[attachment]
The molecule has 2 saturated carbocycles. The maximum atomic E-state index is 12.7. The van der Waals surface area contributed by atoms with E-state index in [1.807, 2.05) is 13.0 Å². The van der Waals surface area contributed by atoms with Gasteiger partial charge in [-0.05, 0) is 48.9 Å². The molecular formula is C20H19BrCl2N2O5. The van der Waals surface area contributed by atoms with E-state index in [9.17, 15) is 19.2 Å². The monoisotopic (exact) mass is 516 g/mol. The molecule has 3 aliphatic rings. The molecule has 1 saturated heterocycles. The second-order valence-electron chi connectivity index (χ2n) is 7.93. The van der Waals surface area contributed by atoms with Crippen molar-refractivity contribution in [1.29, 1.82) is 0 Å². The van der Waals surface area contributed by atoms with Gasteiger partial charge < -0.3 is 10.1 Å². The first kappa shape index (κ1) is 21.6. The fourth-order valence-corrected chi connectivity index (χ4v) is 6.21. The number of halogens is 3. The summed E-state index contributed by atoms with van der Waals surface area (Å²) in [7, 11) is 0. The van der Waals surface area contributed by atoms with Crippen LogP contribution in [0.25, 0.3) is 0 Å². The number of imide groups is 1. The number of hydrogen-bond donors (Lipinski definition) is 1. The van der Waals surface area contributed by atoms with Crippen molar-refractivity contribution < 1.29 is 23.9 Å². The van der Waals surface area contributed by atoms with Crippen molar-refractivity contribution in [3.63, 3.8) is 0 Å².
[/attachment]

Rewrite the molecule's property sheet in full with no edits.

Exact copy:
The molecule has 2 saturated carbocycles. The maximum atomic E-state index is 12.7. The van der Waals surface area contributed by atoms with E-state index in [1.807, 2.05) is 13.0 Å². The van der Waals surface area contributed by atoms with Gasteiger partial charge in [-0.05, 0) is 48.9 Å². The molecular formula is C20H19BrCl2N2O5. The van der Waals surface area contributed by atoms with E-state index in [9.17, 15) is 19.2 Å². The monoisotopic (exact) mass is 516 g/mol. The molecule has 3 aliphatic rings. The molecule has 1 saturated heterocycles. The second-order valence-electron chi connectivity index (χ2n) is 7.93. The van der Waals surface area contributed by atoms with Crippen molar-refractivity contribution in [1.29, 1.82) is 0 Å². The van der Waals surface area contributed by atoms with Gasteiger partial charge < -0.3 is 10.1 Å². The first kappa shape index (κ1) is 21.6. The fourth-order valence-corrected chi connectivity index (χ4v) is 6.21. The number of halogens is 3. The summed E-state index contributed by atoms with van der Waals surface area (Å²) in [7, 11) is 0. The van der Waals surface area contributed by atoms with Crippen LogP contribution in [0.25, 0.3) is 0 Å². The number of imide groups is 1. The number of hydrogen-bond donors (Lipinski definition) is 1. The van der Waals surface area contributed by atoms with Crippen molar-refractivity contribution < 1.29 is 23.9 Å². The van der Waals surface area contributed by atoms with Crippen molar-refractivity contribution in [3.63, 3.8) is 0 Å².